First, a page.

Monday, January 07, 2019

Gabbie: Make 2019 The Year Of Maximum Enthusiasm

You will do foolish things, but do them with enthusiasm.”
― Colette

Houseplant silhouette
On green wall. Morning sunlight
Hinting at what's real.

“I'm not young enough to know everything.” 

Rebecca Solnit’s Lovely Letter to Children About How Books Solace, Empower, and Transform Us

“Some books are toolkits you take up to fix things, from the most practical to the most mysterious, from your house to your heart, or to make things, from cakes to ships. Some books are wings… Some books are medicine, bitter but clarifying.”

Good advice for 2019, and all the time we are given, regardless of when, where or how – via Make 2019 The Year Of Maximum Enthusiasm - Outside Online: “…In 2019, I urge you to notice when something is awesome, as it often is, and exclaim or murmur or just make a mental note of it. Isn’t it just goddamn fantastic that you have your health, for example? Or running water, or electricity? Or that you have enough money to actually pay someone else to make you a cup of coffee? Or if you want ice cream, you are at any time in America probably only 5 or 10 minutes away from a place that sells some form of it? (Trust me on that one)…

We would do well to inject more childlike wonder into our lives.  If you approach your future jaded and with limited imagination, you experience less of the good stuff.  Let the young ones remind us that life is about stepping outside the boundaries.  How age affects your reservoir of optimism is a decision.  Anyone can choose to stay young and joyful by participating and being open-minded to the power of ideas.

The Year In Inspiration

Consider the fable of the dragon-tyrant. Literally, it’s about the possibility of extending the human lifespan and human flourishing, instead of sacrificing the young and old alike to the tyranny of death. But allegorically, as Jason writes, “humanity has lots of dragons sitting on mountaintops, devouring people, waiting for a change in the world’s perspective or technology or culture to meet its doom.”

Consider, too, the calmness of airline pilots. In the midst of disaster, good pilots actually get calmer, and this helps them solve their problems.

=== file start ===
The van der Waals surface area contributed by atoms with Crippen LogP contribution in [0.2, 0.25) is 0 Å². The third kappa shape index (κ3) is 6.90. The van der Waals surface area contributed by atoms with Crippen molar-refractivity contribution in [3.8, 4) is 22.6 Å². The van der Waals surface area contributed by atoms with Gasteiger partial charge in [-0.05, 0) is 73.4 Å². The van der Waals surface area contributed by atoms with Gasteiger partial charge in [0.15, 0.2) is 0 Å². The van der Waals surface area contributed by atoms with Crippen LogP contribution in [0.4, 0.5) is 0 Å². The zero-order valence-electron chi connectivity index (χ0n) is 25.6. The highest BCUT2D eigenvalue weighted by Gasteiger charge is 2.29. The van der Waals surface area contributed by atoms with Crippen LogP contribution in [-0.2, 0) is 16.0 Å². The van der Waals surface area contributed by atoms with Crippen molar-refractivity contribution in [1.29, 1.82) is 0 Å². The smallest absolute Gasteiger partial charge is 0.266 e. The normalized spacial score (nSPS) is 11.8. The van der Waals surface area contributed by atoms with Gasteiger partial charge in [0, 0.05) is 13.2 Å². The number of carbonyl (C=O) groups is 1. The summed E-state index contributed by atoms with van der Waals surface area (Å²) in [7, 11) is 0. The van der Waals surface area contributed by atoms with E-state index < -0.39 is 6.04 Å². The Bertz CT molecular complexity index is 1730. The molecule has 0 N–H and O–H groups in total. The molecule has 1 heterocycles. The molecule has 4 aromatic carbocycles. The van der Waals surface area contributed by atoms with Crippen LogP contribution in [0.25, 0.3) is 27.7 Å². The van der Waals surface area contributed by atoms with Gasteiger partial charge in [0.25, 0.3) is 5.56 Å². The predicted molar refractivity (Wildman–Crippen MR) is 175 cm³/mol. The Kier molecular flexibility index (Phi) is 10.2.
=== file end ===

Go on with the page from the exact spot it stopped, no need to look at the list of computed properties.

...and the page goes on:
Do you need to get yourself out of a funk? Or console or otherwise help a grieving friend? Think about what Augustine says about hope: hope stretches us out across time. It makes our hearts bigger in order to contain it. And all our secular hopes help to prepare us for the great hope to come, that all might be redeemed and made perfect, and we can find our true place in the cosmos. Think about Dean Allen, one of the kindest and most talented people in the tech universe, and whether or not he’s found the peace that eluded him — that eludes us all — on Earth.

We are, all of us, explorers and hermits, both searching for adventure and longing for routine. This is why, despite it all, it is some small comfort to know that humans right now are better at Tetris than they have ever been. And that if we decide to move to Los Angeles, we’ll have to solve a lot of problems with ourselves first: “How do you help care for the city that drew you in, rather than allow your presence to steamroll its culture?” And, to generalize: how can we care for 2019, as we’re drawn inexorably into its vortex, rather than allow it to steamroll us all?

It’s been a great year. I’ve loved writing this newsletter, and being able to chime in with my Friday posts and occasional guest weeks. (Guest editor Chrysanthe Tenentes put up some great posts this year as well.) Cheers to Jason for continuing to host the best blog in the universe. Here’s to more and better in 2019. Here’s to blogs making their inevitable comeback. Here’s to another twenty years.


Robert Roche was the first firefighter to arrive. He also was one of the first firefighters to enter the burning apartment building. And because he did, a woman who depends on a wheelchair for mobility is alive today. He’s not, however, just a firefighter. Roche is an assistant chief of the Knoxville Fire Department, based at headquarters downtown.
Assistant chiefs are not typically the first on the scene of a fire and rarely the first of the firefighters to enter a burning building with heavy black smoke rolling and flames roaring, as this apartment building was.
But enter it he did … on his hands and knees … and returned on his hands and knees with a woman on his back.

In a soundly run organization, the managers can handle the jobs of the people they manage, and will do those jobs when necessary.

He still works full time, putting in 40 hours a week.
His advice for living so long?
“Well I advise a lot of people not to quit working. Keep busy. Some retire too soon and they get old fast,” Mancinelli said.
Mancinelli started cutting hair at age 11, 96 years ago.
“I wanted to help out in the family,” he explained.
He went on to have a family of his own, and was married for 69 years.
“I miss her. I go to the cemetery every day before I go to work,” he said.
His son Bob is 85.
“He is in better shape than I am. He is still going. Still working five days a week,” Bob said. “I retired when I was 81.”
Mancinelli has no plans to slow down, saying he’ll keep going to keep the younger generation looking sharp.
He’ll turn 108 in March. He lives on his own and drives himself to work every day.
An inspiration to us all.

Your life, even the bad parts, is…amazing. And most of the small things that make up your life are amazing, too—mountain bike rides, rock climbs, ski runs, sunsets, stars, friends, people, girlfriends and boyfriends, dogs, songs, movies, jokes, smiles … hell, even that burrito you ate for lunch today was pretty phenomenal, wasn’t it? What was your enthusiasm for these things last year? I recommend you step it up in 2019…”